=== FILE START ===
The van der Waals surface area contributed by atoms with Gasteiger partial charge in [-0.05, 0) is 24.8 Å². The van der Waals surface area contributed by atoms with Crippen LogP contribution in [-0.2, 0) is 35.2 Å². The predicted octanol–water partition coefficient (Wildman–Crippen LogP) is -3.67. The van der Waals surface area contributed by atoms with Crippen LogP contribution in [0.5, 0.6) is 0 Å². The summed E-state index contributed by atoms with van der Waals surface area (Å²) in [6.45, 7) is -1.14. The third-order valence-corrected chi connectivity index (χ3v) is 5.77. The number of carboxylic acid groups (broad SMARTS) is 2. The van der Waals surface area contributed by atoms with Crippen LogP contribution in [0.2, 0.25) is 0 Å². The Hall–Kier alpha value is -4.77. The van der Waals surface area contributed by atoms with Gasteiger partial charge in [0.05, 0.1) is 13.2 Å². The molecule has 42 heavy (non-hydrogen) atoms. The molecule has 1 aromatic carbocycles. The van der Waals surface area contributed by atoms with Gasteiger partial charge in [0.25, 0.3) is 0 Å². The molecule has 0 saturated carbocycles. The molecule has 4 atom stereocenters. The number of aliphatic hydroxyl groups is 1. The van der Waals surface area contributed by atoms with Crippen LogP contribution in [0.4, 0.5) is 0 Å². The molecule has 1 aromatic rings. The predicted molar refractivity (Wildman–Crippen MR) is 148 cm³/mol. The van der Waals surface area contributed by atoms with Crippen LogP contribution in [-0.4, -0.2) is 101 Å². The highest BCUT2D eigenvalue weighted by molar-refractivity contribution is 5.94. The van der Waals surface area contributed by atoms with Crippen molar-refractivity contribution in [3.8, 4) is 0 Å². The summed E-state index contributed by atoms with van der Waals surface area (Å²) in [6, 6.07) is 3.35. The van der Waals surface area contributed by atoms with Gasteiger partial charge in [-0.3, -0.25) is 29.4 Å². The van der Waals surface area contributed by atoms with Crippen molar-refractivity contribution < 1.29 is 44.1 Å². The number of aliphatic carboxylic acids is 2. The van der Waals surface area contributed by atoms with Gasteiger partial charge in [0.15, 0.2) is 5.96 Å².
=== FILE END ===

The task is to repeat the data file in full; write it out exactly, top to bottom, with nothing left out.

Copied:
The van der Waals surface area contributed by atoms with Gasteiger partial charge in [-0.05, 0) is 24.8 Å². The van der Waals surface area contributed by atoms with Crippen LogP contribution in [-0.2, 0) is 35.2 Å². The predicted octanol–water partition coefficient (Wildman–Crippen LogP) is -3.67. The van der Waals surface area contributed by atoms with Crippen LogP contribution in [0.5, 0.6) is 0 Å². The summed E-state index contributed by atoms with van der Waals surface area (Å²) in [6.45, 7) is -1.14. The third-order valence-corrected chi connectivity index (χ3v) is 5.77. The number of carboxylic acid groups (broad SMARTS) is 2. The van der Waals surface area contributed by atoms with Crippen LogP contribution in [0.2, 0.25) is 0 Å². The Hall–Kier alpha value is -4.77. The van der Waals surface area contributed by atoms with Gasteiger partial charge in [0.05, 0.1) is 13.2 Å². The molecule has 42 heavy (non-hydrogen) atoms. The molecule has 1 aromatic carbocycles. The van der Waals surface area contributed by atoms with Gasteiger partial charge in [0.25, 0.3) is 0 Å². The molecule has 0 saturated carbocycles. The molecule has 4 atom stereocenters. The number of aliphatic hydroxyl groups is 1. The van der Waals surface area contributed by atoms with Crippen LogP contribution in [0.4, 0.5) is 0 Å². The molecule has 1 aromatic rings. The predicted molar refractivity (Wildman–Crippen MR) is 148 cm³/mol. The van der Waals surface area contributed by atoms with Crippen LogP contribution in [-0.4, -0.2) is 101 Å². The highest BCUT2D eigenvalue weighted by molar-refractivity contribution is 5.94. The van der Waals surface area contributed by atoms with Crippen molar-refractivity contribution in [3.8, 4) is 0 Å². The summed E-state index contributed by atoms with van der Waals surface area (Å²) in [6, 6.07) is 3.35. The van der Waals surface area contributed by atoms with Gasteiger partial charge in [-0.3, -0.25) is 29.4 Å². The van der Waals surface area contributed by atoms with Crippen molar-refractivity contribution < 1.29 is 44.1 Å². The number of aliphatic carboxylic acids is 2. The van der Waals surface area contributed by atoms with Gasteiger partial charge in [0.15, 0.2) is 5.96 Å².